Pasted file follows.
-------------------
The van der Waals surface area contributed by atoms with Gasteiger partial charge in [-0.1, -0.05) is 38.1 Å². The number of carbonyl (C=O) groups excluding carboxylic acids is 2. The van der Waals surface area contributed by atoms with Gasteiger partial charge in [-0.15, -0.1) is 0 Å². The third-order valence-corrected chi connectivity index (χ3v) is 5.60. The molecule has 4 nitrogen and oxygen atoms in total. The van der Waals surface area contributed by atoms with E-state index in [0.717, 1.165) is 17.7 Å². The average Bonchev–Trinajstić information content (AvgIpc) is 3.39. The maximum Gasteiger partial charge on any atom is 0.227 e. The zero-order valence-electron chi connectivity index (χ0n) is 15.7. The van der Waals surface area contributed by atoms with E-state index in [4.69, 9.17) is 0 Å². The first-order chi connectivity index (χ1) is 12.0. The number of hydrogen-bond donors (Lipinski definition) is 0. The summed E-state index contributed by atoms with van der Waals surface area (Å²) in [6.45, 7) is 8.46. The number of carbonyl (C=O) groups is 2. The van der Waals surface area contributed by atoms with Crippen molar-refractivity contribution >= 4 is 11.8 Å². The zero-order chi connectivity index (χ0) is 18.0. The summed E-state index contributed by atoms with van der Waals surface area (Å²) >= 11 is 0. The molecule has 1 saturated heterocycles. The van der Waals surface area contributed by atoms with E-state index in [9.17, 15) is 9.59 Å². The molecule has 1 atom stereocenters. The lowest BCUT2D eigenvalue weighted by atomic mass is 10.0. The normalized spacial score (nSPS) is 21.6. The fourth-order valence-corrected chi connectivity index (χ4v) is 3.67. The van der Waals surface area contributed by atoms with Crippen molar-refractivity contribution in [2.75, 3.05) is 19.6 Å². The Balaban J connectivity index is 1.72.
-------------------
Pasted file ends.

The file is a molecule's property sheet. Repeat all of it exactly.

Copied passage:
The van der Waals surface area contributed by atoms with Gasteiger partial charge in [-0.1, -0.05) is 38.1 Å². The number of carbonyl (C=O) groups excluding carboxylic acids is 2. The van der Waals surface area contributed by atoms with Gasteiger partial charge in [-0.15, -0.1) is 0 Å². The third-order valence-corrected chi connectivity index (χ3v) is 5.60. The molecule has 4 nitrogen and oxygen atoms in total. The van der Waals surface area contributed by atoms with E-state index in [0.717, 1.165) is 17.7 Å². The average Bonchev–Trinajstić information content (AvgIpc) is 3.39. The maximum Gasteiger partial charge on any atom is 0.227 e. The zero-order valence-electron chi connectivity index (χ0n) is 15.7. The van der Waals surface area contributed by atoms with E-state index in [4.69, 9.17) is 0 Å². The first-order chi connectivity index (χ1) is 12.0. The number of hydrogen-bond donors (Lipinski definition) is 0. The summed E-state index contributed by atoms with van der Waals surface area (Å²) in [6.45, 7) is 8.46. The number of carbonyl (C=O) groups is 2. The van der Waals surface area contributed by atoms with Crippen molar-refractivity contribution >= 4 is 11.8 Å². The zero-order chi connectivity index (χ0) is 18.0. The summed E-state index contributed by atoms with van der Waals surface area (Å²) >= 11 is 0. The molecule has 1 saturated heterocycles. The van der Waals surface area contributed by atoms with E-state index in [9.17, 15) is 9.59 Å². The molecule has 1 atom stereocenters. The lowest BCUT2D eigenvalue weighted by atomic mass is 10.0. The normalized spacial score (nSPS) is 21.6. The fourth-order valence-corrected chi connectivity index (χ4v) is 3.67. The van der Waals surface area contributed by atoms with Crippen molar-refractivity contribution in [2.75, 3.05) is 19.6 Å². The Balaban J connectivity index is 1.72.